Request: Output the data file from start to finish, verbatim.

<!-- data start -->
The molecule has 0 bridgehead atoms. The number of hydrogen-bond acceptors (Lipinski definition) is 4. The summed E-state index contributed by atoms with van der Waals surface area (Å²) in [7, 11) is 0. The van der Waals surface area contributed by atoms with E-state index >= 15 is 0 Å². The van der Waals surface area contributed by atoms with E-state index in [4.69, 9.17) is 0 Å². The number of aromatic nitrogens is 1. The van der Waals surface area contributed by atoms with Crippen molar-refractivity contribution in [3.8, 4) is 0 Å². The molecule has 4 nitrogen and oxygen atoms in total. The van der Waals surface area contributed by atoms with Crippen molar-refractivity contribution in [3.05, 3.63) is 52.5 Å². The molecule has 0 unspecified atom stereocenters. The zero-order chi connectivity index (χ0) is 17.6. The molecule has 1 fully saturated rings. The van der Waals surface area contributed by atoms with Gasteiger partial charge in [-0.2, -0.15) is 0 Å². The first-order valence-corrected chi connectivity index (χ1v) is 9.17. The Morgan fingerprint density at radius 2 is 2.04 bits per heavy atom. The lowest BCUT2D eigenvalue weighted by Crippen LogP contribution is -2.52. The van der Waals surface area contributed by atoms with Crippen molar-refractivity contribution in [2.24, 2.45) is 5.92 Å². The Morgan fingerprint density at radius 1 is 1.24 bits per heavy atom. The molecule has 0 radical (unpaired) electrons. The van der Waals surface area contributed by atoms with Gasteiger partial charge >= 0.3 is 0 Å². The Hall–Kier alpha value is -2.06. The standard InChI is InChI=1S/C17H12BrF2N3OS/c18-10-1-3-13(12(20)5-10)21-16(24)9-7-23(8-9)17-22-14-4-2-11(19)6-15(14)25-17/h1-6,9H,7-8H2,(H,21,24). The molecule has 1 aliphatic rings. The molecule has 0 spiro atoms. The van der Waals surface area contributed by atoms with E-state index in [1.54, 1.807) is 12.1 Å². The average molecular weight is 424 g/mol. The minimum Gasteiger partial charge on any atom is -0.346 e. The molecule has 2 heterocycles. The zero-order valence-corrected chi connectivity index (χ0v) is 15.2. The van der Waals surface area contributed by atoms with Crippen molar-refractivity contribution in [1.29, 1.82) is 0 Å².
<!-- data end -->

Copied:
The molecule has 0 bridgehead atoms. The number of hydrogen-bond acceptors (Lipinski definition) is 4. The summed E-state index contributed by atoms with van der Waals surface area (Å²) in [7, 11) is 0. The van der Waals surface area contributed by atoms with E-state index >= 15 is 0 Å². The van der Waals surface area contributed by atoms with E-state index in [4.69, 9.17) is 0 Å². The number of aromatic nitrogens is 1. The van der Waals surface area contributed by atoms with Crippen molar-refractivity contribution in [3.8, 4) is 0 Å². The molecule has 4 nitrogen and oxygen atoms in total. The van der Waals surface area contributed by atoms with Crippen molar-refractivity contribution in [3.05, 3.63) is 52.5 Å². The molecule has 0 unspecified atom stereocenters. The zero-order chi connectivity index (χ0) is 17.6. The molecule has 1 fully saturated rings. The van der Waals surface area contributed by atoms with Gasteiger partial charge in [-0.2, -0.15) is 0 Å². The first-order valence-corrected chi connectivity index (χ1v) is 9.17. The Morgan fingerprint density at radius 2 is 2.04 bits per heavy atom. The lowest BCUT2D eigenvalue weighted by Crippen LogP contribution is -2.52. The van der Waals surface area contributed by atoms with Crippen molar-refractivity contribution in [2.24, 2.45) is 5.92 Å². The Morgan fingerprint density at radius 1 is 1.24 bits per heavy atom. The molecule has 0 radical (unpaired) electrons. The van der Waals surface area contributed by atoms with Gasteiger partial charge >= 0.3 is 0 Å². The Hall–Kier alpha value is -2.06. The standard InChI is InChI=1S/C17H12BrF2N3OS/c18-10-1-3-13(12(20)5-10)21-16(24)9-7-23(8-9)17-22-14-4-2-11(19)6-15(14)25-17/h1-6,9H,7-8H2,(H,21,24). The molecule has 1 aliphatic rings. The molecule has 0 spiro atoms. The van der Waals surface area contributed by atoms with E-state index in [1.54, 1.807) is 12.1 Å². The average molecular weight is 424 g/mol. The minimum Gasteiger partial charge on any atom is -0.346 e. The molecule has 2 heterocycles. The zero-order valence-corrected chi connectivity index (χ0v) is 15.2. The van der Waals surface area contributed by atoms with Crippen molar-refractivity contribution in [1.29, 1.82) is 0 Å².